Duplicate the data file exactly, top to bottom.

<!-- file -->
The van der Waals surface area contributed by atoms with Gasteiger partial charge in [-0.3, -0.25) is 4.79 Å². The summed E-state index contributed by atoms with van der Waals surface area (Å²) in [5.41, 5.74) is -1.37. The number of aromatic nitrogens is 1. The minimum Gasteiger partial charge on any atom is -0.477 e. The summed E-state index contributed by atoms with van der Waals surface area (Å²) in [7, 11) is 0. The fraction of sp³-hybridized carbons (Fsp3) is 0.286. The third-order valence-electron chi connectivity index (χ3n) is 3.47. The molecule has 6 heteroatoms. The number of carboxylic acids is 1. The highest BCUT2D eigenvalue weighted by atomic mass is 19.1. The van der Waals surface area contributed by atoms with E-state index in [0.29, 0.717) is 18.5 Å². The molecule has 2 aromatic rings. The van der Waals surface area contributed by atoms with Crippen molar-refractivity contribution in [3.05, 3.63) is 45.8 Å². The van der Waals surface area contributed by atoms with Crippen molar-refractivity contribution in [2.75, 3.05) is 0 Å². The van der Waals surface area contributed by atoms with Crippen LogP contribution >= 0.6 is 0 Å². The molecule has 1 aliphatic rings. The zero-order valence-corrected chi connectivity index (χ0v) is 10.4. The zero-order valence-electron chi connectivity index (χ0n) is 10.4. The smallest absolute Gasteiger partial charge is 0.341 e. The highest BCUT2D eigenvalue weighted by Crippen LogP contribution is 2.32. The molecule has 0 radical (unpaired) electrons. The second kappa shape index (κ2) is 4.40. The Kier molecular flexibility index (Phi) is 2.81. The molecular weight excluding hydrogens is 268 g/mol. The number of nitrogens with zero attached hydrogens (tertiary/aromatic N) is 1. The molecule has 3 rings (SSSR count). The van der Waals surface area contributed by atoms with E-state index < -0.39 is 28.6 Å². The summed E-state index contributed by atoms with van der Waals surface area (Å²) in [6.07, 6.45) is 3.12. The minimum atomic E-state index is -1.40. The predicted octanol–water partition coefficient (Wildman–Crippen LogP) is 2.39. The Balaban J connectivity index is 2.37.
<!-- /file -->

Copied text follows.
The van der Waals surface area contributed by atoms with Gasteiger partial charge in [-0.3, -0.25) is 4.79 Å². The summed E-state index contributed by atoms with van der Waals surface area (Å²) in [5.41, 5.74) is -1.37. The number of aromatic nitrogens is 1. The minimum Gasteiger partial charge on any atom is -0.477 e. The summed E-state index contributed by atoms with van der Waals surface area (Å²) in [7, 11) is 0. The fraction of sp³-hybridized carbons (Fsp3) is 0.286. The third-order valence-electron chi connectivity index (χ3n) is 3.47. The molecule has 6 heteroatoms. The number of carboxylic acids is 1. The highest BCUT2D eigenvalue weighted by atomic mass is 19.1. The van der Waals surface area contributed by atoms with E-state index in [0.29, 0.717) is 18.5 Å². The molecule has 2 aromatic rings. The van der Waals surface area contributed by atoms with Crippen molar-refractivity contribution in [3.05, 3.63) is 45.8 Å². The van der Waals surface area contributed by atoms with Crippen molar-refractivity contribution in [2.75, 3.05) is 0 Å². The van der Waals surface area contributed by atoms with Crippen LogP contribution >= 0.6 is 0 Å². The molecule has 1 aliphatic rings. The zero-order valence-corrected chi connectivity index (χ0v) is 10.4. The zero-order valence-electron chi connectivity index (χ0n) is 10.4. The smallest absolute Gasteiger partial charge is 0.341 e. The highest BCUT2D eigenvalue weighted by Crippen LogP contribution is 2.32. The molecule has 0 radical (unpaired) electrons. The second kappa shape index (κ2) is 4.40. The Kier molecular flexibility index (Phi) is 2.81. The molecular weight excluding hydrogens is 268 g/mol. The number of nitrogens with zero attached hydrogens (tertiary/aromatic N) is 1. The molecule has 3 rings (SSSR count). The van der Waals surface area contributed by atoms with E-state index < -0.39 is 28.6 Å². The summed E-state index contributed by atoms with van der Waals surface area (Å²) in [6.07, 6.45) is 3.12. The minimum atomic E-state index is -1.40. The predicted octanol–water partition coefficient (Wildman–Crippen LogP) is 2.39. The Balaban J connectivity index is 2.37.